Chronic hyperglycemia and oxidative stress in Type 2 Diabetes Mellitus trigger cellular dysfunction via the formation of Advanced Glycation End Products (AGEs), resulting in dicarbonyl stress. Glyoxalase-1 (Glo-1) is the main defense against dicarbonyl stress. The aim of this study was to explore any cross-talk between Glo-1 and markers of hyperglycemia and oxidative stress. The siRNA-mediated downregulation of Glo-1 was performed in human microvascular endothelial cell line (HMEC-1). A Glo-1 transgenic rat model was developed. Glo-1 activity, as determined spectrophotometrically, and methylglyoxal were quantified using UPLC-MS/MS and the expression of representative markers of hyperglycemia and oxidative stress was performed using quantitative real-time PCR. A significant increase in the expression of Vascular Cell Adhesion Molecule-1 (VCAM-1) was observed in the case of the siRNA-mediated downregulation of Glo-1 in the microvasculature model under hyperglycemic conditions (p-value < 0.001), as well the as overexpression of Glo-1 in the macrovasculature (p-value = 0.0125). The expression of thioredoxin interacting protein (TXNIP) was found to be significantly upregulated in wildtype diabetic conditions vs. Glo-1 transgenic control conditions (p-value = 0.008), whereas the downregulation of Glo-1 had no impact on TXNIP expression. These findings substantiate the role of VCAM as an important marker of dicarbonyl stress (represented by Glo-1 downregulation), as well as of hyperglycemia, in diabetic vascular complications. Our findings also suggest a potential feedback loop that may exist between Glo-1 and TXNIP, as the highest expression of TXNIP is observed in cases of wildtype diabetic conditions, and the lowest expression of TXNIP is observed when Glo-1 transgene is being expressed in absence of dicarbonyl stress. Full article
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23 pages, 2542 KiB  
Article
Polygenic Variants Linked to Oxidative Stress and the Antioxidant System Are Associated with Type 2 Diabetes Risk and Interact with Lifestyle Factors
by Youngjin Choi, Hyuk-Ku Kwon and Sunmin Park
Antioxidants 2023, 12(6), 1280; https://doi.org/10.3390/antiox12061280 - 15 Jun 2023
Cited by 5 | Viewed by 1257
Abstract
Oxidative stress is associated with insulin resistance and secretion, and antioxidant systems are essential for preventing and managing type 2 diabetes (T2DM). This study aimed to explore the polygenic variants linked to oxidative stress and the antioxidant system among those associated with T2DM [...] Read more.
Oxidative stress is associated with insulin resistance and secretion, and antioxidant systems are essential for preventing and managing type 2 diabetes (T2DM). This study aimed to explore the polygenic variants linked to oxidative stress and the antioxidant system among those associated with T2DM and the interaction of their polygenic risk scores (PRSs) with lifestyle factors in a large hospital-based cohort (n = 58,701). Genotyping, anthropometric, biochemical, and dietary assessments were conducted for all participants with an average body mass index of 23.9 kg/m2. Genetic variants associated with T2DM were searched through genome-wide association studies in participants with T2DM (n = 5383) and without T2DM (n = 53,318). The Gene Ontology database was searched for the antioxidant systems and oxidative stress-related genes among the genetic variants associated with T2DM risk, and the PRS was generated by summing the risk alleles of selected ones. Gene expression according to the genetic variant alleles was determined on the FUMA website. Food components with low binding energy to the GSTA5 protein generated from the wildtype and mutated GSTA5_rs7739421 (missense mutation) genes were selected using in silico analysis. Glutathione metabolism-related genes, including glutathione peroxidase (GPX)1 and GPX3, glutathione disulfide reductase (GSR), peroxiredoxin-6 (PRDX6), glutamate–cysteine ligase catalytic subunit (GCLC), glutathione S-transferase alpha-5 (GSTA5), and gamma-glutamyltransferase-1 (GGT1), were predominantly selected with a relevance score of >7. The PRS related to the antioxidant system was positively associated with T2DM (ORs = 1.423, 95% CI = 1.22–1.66). The active site of the GASTA proteins having valine or leucine at 55 due to the missense mutation (rs7739421) had a low binding energy (<−10 kcal/mol) similarly or differently to some flavonoids and anthocyanins. The PRS interacted with the intake of bioactive components (specifically dietary antioxidants, vitamin C, vitamin D, and coffee) and smoking status (p < 0.05). In conclusion, individuals with a higher PRS related to the antioxidant system may have an increased risk of T2DM, and there is a potential indication that exogenous antioxidant intake may alleviate this risk, providing insights for personalized strategies in T2DM prevention. Full article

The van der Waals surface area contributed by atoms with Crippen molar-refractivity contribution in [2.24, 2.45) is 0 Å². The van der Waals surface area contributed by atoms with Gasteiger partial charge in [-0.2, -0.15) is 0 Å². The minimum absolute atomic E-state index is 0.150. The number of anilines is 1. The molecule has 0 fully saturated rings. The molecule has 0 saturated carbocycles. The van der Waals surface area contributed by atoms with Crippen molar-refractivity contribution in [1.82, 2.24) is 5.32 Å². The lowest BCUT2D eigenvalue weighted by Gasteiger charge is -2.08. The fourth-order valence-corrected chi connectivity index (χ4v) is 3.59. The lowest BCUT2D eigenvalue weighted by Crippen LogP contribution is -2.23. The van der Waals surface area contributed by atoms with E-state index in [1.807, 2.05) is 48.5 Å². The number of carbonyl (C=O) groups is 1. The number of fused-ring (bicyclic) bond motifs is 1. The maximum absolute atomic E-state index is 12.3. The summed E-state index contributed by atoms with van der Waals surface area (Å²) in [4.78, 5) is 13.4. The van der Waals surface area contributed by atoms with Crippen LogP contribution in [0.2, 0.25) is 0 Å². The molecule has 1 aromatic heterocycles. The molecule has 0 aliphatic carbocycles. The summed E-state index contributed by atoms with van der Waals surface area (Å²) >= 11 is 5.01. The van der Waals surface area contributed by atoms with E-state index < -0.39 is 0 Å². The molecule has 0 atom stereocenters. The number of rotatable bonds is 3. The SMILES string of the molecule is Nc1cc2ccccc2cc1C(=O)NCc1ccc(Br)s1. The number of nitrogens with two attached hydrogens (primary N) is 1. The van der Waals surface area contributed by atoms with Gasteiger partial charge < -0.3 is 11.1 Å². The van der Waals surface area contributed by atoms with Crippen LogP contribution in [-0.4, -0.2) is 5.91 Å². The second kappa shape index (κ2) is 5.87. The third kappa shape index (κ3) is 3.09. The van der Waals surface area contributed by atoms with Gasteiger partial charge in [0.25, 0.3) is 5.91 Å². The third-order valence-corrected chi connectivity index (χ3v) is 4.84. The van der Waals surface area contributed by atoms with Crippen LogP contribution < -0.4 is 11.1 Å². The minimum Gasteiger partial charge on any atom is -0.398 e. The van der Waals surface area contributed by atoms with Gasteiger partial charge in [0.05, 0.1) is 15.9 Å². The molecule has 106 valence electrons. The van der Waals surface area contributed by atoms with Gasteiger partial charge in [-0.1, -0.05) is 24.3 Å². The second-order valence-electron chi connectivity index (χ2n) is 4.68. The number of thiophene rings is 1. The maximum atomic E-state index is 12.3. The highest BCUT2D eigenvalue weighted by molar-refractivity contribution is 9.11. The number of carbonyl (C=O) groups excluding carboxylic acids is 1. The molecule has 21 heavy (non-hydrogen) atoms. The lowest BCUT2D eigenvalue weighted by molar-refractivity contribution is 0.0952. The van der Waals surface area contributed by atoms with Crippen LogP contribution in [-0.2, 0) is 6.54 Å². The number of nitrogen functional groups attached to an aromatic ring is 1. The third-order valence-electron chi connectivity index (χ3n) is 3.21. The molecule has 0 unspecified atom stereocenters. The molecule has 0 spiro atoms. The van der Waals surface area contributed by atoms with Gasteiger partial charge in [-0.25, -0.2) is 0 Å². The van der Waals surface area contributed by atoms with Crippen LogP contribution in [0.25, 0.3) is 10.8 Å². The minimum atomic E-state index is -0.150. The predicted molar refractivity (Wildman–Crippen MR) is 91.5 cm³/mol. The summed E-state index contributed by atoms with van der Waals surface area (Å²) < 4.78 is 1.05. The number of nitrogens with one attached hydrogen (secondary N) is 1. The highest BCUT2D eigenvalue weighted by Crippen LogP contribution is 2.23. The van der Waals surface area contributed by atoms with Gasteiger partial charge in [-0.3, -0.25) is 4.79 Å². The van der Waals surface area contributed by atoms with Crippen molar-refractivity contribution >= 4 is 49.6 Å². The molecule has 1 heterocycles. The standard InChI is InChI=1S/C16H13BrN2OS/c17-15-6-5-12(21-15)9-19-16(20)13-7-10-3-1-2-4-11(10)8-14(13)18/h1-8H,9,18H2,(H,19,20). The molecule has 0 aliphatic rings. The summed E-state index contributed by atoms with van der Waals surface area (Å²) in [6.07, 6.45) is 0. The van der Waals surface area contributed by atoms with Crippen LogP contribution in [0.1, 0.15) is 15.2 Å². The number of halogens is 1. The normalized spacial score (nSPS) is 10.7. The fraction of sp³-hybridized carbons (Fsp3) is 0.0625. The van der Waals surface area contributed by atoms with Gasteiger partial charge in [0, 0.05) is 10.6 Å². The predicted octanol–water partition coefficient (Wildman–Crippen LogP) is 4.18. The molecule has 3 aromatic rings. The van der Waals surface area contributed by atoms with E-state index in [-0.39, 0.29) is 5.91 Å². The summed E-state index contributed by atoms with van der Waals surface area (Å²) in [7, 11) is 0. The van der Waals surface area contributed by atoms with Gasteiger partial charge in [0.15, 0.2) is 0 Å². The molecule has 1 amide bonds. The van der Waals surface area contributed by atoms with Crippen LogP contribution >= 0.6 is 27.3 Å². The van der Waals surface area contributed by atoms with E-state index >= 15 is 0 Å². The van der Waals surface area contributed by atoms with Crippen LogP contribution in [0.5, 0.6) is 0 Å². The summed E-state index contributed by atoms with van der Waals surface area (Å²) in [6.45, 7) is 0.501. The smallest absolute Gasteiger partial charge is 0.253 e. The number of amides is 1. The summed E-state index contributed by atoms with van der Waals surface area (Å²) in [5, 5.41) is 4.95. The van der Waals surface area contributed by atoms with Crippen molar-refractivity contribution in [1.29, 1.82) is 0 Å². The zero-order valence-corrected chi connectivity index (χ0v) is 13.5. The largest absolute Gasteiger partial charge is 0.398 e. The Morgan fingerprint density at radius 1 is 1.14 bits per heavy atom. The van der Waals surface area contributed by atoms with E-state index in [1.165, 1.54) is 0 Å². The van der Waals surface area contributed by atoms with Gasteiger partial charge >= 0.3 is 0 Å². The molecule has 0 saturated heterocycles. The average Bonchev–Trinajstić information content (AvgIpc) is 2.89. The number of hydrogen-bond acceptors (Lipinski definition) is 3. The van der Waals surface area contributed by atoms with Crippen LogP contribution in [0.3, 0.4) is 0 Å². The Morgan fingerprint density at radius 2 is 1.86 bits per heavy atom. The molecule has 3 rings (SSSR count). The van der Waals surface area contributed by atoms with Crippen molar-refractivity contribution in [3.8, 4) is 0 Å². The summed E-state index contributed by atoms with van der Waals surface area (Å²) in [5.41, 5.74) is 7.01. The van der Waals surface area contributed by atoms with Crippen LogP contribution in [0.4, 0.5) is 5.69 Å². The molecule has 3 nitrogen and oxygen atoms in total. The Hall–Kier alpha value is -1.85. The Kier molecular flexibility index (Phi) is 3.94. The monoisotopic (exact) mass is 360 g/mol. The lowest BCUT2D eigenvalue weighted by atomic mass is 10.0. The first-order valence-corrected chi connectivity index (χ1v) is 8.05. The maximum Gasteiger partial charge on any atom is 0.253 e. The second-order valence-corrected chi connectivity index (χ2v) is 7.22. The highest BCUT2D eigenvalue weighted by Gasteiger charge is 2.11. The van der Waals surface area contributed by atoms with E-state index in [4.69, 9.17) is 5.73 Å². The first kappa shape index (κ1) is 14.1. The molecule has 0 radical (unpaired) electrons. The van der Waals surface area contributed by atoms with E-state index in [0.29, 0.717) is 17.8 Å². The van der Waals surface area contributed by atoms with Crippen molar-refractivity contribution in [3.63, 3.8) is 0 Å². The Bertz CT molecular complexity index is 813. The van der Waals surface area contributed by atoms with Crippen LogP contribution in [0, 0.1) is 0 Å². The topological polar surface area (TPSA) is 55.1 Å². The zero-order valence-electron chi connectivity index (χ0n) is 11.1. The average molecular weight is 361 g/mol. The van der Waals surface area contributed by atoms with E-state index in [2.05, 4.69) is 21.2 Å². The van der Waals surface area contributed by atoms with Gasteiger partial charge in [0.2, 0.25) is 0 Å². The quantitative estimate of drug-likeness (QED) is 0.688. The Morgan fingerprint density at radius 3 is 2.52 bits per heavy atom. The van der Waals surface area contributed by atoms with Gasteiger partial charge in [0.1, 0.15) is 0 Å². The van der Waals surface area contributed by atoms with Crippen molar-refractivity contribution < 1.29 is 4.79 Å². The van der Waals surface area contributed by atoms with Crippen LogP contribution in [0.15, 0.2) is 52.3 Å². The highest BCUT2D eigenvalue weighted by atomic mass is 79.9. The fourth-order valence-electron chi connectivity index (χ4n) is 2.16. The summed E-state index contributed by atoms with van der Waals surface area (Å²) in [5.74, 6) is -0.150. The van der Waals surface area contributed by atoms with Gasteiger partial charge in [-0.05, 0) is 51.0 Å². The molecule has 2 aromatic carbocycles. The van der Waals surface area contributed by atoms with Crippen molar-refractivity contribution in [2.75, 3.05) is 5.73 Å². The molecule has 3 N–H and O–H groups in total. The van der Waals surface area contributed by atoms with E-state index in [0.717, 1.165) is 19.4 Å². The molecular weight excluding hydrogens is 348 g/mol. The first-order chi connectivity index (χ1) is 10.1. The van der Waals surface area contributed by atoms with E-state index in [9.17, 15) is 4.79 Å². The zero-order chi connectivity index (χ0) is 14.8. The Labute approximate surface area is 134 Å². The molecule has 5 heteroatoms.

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Review

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25 pages, 3368 KiB  
Review
Oxidative Stress and Its Regulation in Diabetic Retinopathy
by Cameron D. Haydinger, Genevieve F. Oliver, Liam M. Ashander and Justine R. Smith
Antioxidants 2023, 12(8), 1649; https://doi.org/10.3390/antiox12081649 - 21 Aug 2023
Cited by 7 | Viewed by 5859
Abstract
Diabetic retinopathy is the retinal disease associated with hyperglycemia in patients who suffer from type 1 or type 2 diabetes. It includes maculopathy, involving the central retina and characterized by ischemia and/or edema, and peripheral retinopathy that progresses to a proliferative stage with [...] Read more.